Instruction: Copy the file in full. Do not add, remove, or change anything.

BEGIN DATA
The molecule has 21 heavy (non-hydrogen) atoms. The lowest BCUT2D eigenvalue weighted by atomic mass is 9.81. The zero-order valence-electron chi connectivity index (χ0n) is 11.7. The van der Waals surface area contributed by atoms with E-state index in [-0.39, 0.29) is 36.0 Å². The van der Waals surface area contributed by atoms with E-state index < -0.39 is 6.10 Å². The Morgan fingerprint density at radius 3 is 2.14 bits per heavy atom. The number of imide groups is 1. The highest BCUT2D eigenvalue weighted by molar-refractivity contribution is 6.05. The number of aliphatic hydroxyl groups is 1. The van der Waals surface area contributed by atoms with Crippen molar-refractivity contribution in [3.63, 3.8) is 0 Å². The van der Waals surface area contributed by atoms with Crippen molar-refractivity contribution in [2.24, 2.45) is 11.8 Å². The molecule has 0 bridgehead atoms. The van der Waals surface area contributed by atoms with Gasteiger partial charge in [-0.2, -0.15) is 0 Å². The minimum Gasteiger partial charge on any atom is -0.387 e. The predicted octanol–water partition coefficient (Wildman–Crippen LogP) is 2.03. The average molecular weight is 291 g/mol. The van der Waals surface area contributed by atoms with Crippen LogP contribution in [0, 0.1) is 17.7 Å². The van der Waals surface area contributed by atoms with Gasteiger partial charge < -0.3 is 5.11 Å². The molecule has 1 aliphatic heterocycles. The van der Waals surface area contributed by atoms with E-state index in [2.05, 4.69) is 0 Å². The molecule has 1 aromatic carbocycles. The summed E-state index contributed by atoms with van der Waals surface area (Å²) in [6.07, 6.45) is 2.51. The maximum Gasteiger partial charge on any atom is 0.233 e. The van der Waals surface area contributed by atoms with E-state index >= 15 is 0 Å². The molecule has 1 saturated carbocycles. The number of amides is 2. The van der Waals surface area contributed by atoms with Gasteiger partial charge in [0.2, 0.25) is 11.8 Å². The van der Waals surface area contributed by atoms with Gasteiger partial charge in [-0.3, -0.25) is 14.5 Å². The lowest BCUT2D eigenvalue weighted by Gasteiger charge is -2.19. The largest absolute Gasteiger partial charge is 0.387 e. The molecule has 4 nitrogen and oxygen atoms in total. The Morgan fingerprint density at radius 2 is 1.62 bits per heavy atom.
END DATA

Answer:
The molecule has 21 heavy (non-hydrogen) atoms. The lowest BCUT2D eigenvalue weighted by atomic mass is 9.81. The zero-order valence-electron chi connectivity index (χ0n) is 11.7. The van der Waals surface area contributed by atoms with E-state index in [-0.39, 0.29) is 36.0 Å². The van der Waals surface area contributed by atoms with E-state index < -0.39 is 6.10 Å². The Morgan fingerprint density at radius 3 is 2.14 bits per heavy atom. The number of imide groups is 1. The highest BCUT2D eigenvalue weighted by molar-refractivity contribution is 6.05. The number of aliphatic hydroxyl groups is 1. The van der Waals surface area contributed by atoms with Crippen molar-refractivity contribution in [3.63, 3.8) is 0 Å². The van der Waals surface area contributed by atoms with Crippen molar-refractivity contribution in [2.24, 2.45) is 11.8 Å². The molecule has 0 bridgehead atoms. The van der Waals surface area contributed by atoms with Gasteiger partial charge in [-0.2, -0.15) is 0 Å². The minimum Gasteiger partial charge on any atom is -0.387 e. The predicted octanol–water partition coefficient (Wildman–Crippen LogP) is 2.03. The average molecular weight is 291 g/mol. The van der Waals surface area contributed by atoms with Crippen LogP contribution in [0, 0.1) is 17.7 Å². The van der Waals surface area contributed by atoms with Gasteiger partial charge < -0.3 is 5.11 Å². The molecule has 1 aliphatic heterocycles. The van der Waals surface area contributed by atoms with E-state index in [2.05, 4.69) is 0 Å². The molecule has 1 aromatic carbocycles. The summed E-state index contributed by atoms with van der Waals surface area (Å²) in [6.07, 6.45) is 2.51. The maximum Gasteiger partial charge on any atom is 0.233 e. The van der Waals surface area contributed by atoms with E-state index >= 15 is 0 Å². The molecule has 1 saturated carbocycles. The number of amides is 2. The van der Waals surface area contributed by atoms with Gasteiger partial charge in [0.2, 0.25) is 11.8 Å². The van der Waals surface area contributed by atoms with Gasteiger partial charge in [-0.3, -0.25) is 14.5 Å². The lowest BCUT2D eigenvalue weighted by Gasteiger charge is -2.19. The largest absolute Gasteiger partial charge is 0.387 e. The molecule has 4 nitrogen and oxygen atoms in total. The Morgan fingerprint density at radius 2 is 1.62 bits per heavy atom.